Rapid change in the market makes signing license and purchase agreements difficult. Product names, like Web of Science, are confusing and often, like ProQuest, do not mean anything in relation to products' contents and purposes.  Consortial arrangements can make important tools affordable and have resulted in some good deals for Yale University's Science Libraries.  Access to Gmelin and Beilstein via the Crossfire system is one example.  Difficulties may arise in defining a consortium, and hidden costs for service and support can sometimes make participation in a consortium contradictory for an individual institution's library.

In the area of web page design, Yale University's Kline Science Library has developed a system they call Navigator ({http://www.library.yale.edu/science/help/}) to assist users in determining how to get access to Yale's online catalog, bibliographic databases, and Internet resources in scientific disciplines.  Electronic journals available to the Yale community are presented on a web page in an alphabetical list as well as cataloged in the online catalog with live links to titles or to aggregators.  Navigator's subject-oriented web pages give regular users a quick route to get to the resources they need.  Yale science librarians provide links to some web-based help files created at other institutions to minimize duplicating effort.  Menu labels throughout Navigator feature important words to try to help users know where they are in the system.  The web pages contain many reminders about alternatives regarding access to databases and materials they index.  Password systems for user authentication is often preferable to i.p.-based methods because of users' mobility.  Stern points to a web service called Urania (http://www.aas.org/Urania/) developed by Peter B. Boyce of the American Astronomical Society as an example of an effort to integrate electronic information resources for researchers in one discipline into a seamless delivery system.  [Note: Broken link removed 1/2/03 by aduda@istl.org] Mr. Stern is hopeful that xml will solve some problems of varied formats such as html, text, PDF, and TeX to simplify steps users must take to get to full-text documents.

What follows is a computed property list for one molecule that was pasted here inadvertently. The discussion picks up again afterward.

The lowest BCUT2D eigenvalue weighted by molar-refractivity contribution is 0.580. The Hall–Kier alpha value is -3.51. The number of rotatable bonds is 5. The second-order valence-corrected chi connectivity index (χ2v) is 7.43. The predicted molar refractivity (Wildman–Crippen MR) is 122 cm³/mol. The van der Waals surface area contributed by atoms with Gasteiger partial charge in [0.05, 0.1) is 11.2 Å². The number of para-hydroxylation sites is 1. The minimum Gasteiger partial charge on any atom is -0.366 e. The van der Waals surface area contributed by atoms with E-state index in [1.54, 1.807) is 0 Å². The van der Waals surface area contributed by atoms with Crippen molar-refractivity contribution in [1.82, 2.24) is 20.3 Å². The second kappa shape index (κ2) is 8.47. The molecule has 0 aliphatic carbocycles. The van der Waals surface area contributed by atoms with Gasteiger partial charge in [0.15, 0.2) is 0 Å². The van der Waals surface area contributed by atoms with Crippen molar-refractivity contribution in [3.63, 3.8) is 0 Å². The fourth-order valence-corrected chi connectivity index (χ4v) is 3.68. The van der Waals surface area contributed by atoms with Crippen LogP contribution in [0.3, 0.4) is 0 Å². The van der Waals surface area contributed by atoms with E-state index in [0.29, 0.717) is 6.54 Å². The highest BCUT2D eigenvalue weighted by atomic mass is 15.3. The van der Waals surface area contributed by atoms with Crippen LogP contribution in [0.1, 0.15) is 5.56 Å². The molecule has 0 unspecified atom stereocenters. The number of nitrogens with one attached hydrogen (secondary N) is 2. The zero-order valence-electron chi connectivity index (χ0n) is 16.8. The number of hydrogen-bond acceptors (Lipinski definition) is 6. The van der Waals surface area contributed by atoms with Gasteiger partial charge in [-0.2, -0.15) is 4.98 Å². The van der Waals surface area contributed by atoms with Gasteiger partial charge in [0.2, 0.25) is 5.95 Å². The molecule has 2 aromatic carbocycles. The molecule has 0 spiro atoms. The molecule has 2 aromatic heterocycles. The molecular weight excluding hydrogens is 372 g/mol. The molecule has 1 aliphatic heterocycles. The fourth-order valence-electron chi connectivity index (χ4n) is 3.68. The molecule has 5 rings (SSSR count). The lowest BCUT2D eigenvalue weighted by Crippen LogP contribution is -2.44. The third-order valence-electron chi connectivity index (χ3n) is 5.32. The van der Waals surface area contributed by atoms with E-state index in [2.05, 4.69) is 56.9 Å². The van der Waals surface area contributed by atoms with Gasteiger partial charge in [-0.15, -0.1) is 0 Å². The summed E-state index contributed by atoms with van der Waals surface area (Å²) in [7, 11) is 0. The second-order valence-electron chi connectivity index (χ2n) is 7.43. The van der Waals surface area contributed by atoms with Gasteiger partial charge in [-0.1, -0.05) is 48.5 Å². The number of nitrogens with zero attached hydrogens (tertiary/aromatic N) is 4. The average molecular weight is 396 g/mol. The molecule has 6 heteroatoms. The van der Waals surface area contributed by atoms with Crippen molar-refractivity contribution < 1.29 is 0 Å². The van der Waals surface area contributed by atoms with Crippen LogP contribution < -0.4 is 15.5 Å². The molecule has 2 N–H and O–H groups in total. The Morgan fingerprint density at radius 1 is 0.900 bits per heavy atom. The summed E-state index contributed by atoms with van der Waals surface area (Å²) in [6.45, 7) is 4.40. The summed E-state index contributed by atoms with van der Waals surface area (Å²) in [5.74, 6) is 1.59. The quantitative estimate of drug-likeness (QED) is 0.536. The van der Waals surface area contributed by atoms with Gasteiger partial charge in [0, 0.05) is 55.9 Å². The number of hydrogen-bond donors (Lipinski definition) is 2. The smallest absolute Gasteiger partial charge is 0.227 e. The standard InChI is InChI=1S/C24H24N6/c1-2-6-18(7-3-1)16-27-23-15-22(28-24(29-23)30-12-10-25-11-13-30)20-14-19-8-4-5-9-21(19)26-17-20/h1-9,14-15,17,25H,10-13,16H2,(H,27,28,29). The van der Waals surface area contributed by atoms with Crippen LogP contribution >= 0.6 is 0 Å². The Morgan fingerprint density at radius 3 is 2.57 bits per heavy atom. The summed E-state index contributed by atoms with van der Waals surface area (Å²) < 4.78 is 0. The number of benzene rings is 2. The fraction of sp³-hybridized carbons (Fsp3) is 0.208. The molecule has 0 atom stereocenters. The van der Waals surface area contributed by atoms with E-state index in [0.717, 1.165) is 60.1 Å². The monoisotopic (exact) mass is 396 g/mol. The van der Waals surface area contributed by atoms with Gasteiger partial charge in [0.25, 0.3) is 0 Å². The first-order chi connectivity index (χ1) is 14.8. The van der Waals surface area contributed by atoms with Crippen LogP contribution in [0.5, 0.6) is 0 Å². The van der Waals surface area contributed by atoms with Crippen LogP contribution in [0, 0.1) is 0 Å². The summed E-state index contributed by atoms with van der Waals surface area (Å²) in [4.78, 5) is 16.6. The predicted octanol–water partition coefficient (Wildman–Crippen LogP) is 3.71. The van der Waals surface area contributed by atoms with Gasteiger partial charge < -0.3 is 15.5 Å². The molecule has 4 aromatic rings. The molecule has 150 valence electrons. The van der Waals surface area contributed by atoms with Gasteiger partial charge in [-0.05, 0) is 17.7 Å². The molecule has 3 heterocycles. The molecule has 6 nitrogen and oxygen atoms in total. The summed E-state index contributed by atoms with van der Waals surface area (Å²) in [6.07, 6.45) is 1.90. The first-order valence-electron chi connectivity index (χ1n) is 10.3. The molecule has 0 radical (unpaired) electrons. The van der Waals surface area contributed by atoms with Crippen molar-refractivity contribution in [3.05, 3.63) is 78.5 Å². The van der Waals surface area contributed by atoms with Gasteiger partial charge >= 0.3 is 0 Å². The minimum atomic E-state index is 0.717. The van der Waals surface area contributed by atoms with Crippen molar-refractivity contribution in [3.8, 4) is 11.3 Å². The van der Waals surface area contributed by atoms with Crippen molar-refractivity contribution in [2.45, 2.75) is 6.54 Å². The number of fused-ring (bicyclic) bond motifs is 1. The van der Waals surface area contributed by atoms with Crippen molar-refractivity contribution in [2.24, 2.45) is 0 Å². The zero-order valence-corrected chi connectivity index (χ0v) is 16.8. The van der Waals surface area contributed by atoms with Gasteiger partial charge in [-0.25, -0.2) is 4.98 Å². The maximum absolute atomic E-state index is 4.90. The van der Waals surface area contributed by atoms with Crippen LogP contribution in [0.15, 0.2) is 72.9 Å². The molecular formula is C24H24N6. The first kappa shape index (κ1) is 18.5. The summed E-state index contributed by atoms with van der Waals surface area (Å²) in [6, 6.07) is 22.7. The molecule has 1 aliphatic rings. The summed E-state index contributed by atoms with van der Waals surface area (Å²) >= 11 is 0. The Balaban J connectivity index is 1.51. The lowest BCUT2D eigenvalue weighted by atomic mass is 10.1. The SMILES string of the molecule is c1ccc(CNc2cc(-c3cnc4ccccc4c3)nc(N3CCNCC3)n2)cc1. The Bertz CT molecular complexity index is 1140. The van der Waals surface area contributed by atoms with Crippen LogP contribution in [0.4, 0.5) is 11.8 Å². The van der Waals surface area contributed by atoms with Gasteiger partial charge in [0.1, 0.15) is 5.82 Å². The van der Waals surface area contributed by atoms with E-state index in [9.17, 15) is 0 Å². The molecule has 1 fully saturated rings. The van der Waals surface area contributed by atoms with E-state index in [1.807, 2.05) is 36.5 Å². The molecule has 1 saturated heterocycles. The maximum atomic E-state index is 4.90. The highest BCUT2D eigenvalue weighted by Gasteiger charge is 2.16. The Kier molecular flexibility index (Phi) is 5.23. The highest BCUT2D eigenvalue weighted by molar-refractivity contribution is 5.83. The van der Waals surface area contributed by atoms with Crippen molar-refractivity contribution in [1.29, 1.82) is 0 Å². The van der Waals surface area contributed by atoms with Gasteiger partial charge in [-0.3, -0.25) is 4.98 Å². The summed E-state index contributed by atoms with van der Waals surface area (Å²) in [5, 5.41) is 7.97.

NOTABLE SESSIONS FOR SCIENCE/TECHNOLOGY LIBRARIANS

ELECTRONIC JOURNALS: ISSUES & ACCESS (Resource Management)

Moderator: Mary Ellen Bates
Principal
Bates Information Services
Washington, DC

Impact of Electronic Subscriptions
Kimberly Allen
Senior Manager
networkMCI Library
MCI Communications Corporation
Washington, DC
{http://www.onlineinc.com/olworld/presentations/allen.ppt}

Integrating Electronic Journals
Frances Knudson
Technical Information Specialist
Los Alamos National Laboratory
Los Alamos, NM
{http://www.onlineinc.com/olworld/presentations/knudson.ppt}

BUSINESS CONTENT REVIEW

Susan Klopper
Director
Arthur Andersen LLP/Andersen Consulting LLP
Atlanta, GA
{http://www.onlineinc.com/olworld/presentations/klopper.html}

GOVERNMENT INFORMATION

Greg Notess
Reference Librarian
Montana State University
Bozeman, MT
{http://www.notess.com/speak/98governmentreview.html}